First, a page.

General Principles and Processes of Isolation of Elements Class 12 Notes Chemistry Chapter 6

Occurrence of Elements, Important Ores and, Minerals, Some Terms, Extraction of Metals, Thermodynamical Principles of Metallurgy, Chromatography


In the present unit, firstly we shall describe various steps for effective concentration of ores. After that we shall discuss the principle of some of the common metallurgical processes. Those principles shall include the thermodynamic and electro-chemical aspects involved in the effective reduction of the concentrated ore to the metal.

Occurrence of Elements

A few elements like carbon, sulphur, gold and noble gases, occur in free state while others are found in combined forms in the earth’s crust. Elements vary in abundance. Among metals, aluminium is the most abundant. In fact, it is the third most abundant element in earth’s crust.

Metals occur in nature in free state as well as combined state. The metals which are very less reactive remain in native state. The metals which are very active occur in combined state.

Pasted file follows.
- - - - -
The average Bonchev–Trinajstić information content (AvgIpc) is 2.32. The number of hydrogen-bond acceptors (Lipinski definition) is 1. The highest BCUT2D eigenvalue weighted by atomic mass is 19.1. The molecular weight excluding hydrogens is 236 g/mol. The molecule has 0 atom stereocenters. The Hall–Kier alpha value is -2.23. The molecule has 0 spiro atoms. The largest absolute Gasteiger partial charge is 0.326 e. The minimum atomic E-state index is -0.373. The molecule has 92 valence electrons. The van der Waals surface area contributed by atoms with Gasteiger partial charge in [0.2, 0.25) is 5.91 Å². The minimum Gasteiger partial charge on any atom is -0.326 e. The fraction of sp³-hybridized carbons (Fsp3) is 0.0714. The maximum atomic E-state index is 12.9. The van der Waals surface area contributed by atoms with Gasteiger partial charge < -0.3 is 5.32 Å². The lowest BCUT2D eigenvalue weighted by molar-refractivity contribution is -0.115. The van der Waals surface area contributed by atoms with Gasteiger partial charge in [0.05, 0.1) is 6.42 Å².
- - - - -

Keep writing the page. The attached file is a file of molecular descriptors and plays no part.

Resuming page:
1. Mineral: A natural material in which a metal or its compound occurs is called mineral.

2. Ore: A mineral from which a metal can be extracted economically is called an ore.

For example: Clay (Al2O3 SiO2.2H2O) and bauxite (Al2O3.2H2O) are two important minerals of aluminium but Al can be extracted economically from bauxite only.

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Metallurgical Principles and Processes

The process of extraction of metals from their ores economically is called metallurgy. The process of extraction of each metal depends upon its nature and nature of the ore.

Important Ores and Minerals

Metal Ores Composition
Aluminium Corundum Al2O3

Diaspore Al2O3.H2O


Cryolite Na3AlF6

Feldspar KAlSi3O8
IRON Magnetite Fe3O4

Haematite Fe2O3